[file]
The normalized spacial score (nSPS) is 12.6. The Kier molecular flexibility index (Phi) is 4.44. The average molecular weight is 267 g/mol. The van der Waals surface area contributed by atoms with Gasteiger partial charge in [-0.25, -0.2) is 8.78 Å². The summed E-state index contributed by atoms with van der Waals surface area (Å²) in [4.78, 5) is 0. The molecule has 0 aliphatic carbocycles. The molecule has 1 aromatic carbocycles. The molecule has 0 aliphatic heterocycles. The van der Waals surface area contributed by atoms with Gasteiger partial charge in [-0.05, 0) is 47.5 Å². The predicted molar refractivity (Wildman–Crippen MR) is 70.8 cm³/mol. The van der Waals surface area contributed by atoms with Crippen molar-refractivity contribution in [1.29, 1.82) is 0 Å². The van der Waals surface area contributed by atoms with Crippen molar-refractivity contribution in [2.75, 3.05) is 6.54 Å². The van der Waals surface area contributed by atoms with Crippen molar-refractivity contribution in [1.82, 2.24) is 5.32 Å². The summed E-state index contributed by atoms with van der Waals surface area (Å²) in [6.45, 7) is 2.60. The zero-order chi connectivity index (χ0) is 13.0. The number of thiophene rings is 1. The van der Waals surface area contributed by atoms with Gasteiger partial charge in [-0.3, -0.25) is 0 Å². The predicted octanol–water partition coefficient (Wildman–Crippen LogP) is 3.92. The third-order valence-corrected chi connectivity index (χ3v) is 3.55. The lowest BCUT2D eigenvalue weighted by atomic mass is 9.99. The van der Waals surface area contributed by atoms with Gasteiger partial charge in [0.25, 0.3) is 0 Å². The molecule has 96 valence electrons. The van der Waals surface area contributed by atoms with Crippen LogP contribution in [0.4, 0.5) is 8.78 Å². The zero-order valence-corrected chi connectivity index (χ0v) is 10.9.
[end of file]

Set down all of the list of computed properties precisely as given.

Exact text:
The normalized spacial score (nSPS) is 12.6. The Kier molecular flexibility index (Phi) is 4.44. The average molecular weight is 267 g/mol. The van der Waals surface area contributed by atoms with Gasteiger partial charge in [-0.25, -0.2) is 8.78 Å². The summed E-state index contributed by atoms with van der Waals surface area (Å²) in [4.78, 5) is 0. The molecule has 0 aliphatic carbocycles. The molecule has 1 aromatic carbocycles. The molecule has 0 aliphatic heterocycles. The van der Waals surface area contributed by atoms with Gasteiger partial charge in [-0.05, 0) is 47.5 Å². The predicted molar refractivity (Wildman–Crippen MR) is 70.8 cm³/mol. The van der Waals surface area contributed by atoms with Crippen molar-refractivity contribution in [1.29, 1.82) is 0 Å². The van der Waals surface area contributed by atoms with Crippen molar-refractivity contribution in [2.75, 3.05) is 6.54 Å². The van der Waals surface area contributed by atoms with Crippen molar-refractivity contribution in [1.82, 2.24) is 5.32 Å². The summed E-state index contributed by atoms with van der Waals surface area (Å²) in [6.45, 7) is 2.60. The zero-order chi connectivity index (χ0) is 13.0. The number of thiophene rings is 1. The van der Waals surface area contributed by atoms with Gasteiger partial charge in [-0.3, -0.25) is 0 Å². The predicted octanol–water partition coefficient (Wildman–Crippen LogP) is 3.92. The third-order valence-corrected chi connectivity index (χ3v) is 3.55. The lowest BCUT2D eigenvalue weighted by atomic mass is 9.99. The van der Waals surface area contributed by atoms with Gasteiger partial charge in [0.25, 0.3) is 0 Å². The molecule has 96 valence electrons. The van der Waals surface area contributed by atoms with Crippen LogP contribution in [0.4, 0.5) is 8.78 Å². The zero-order valence-corrected chi connectivity index (χ0v) is 10.9.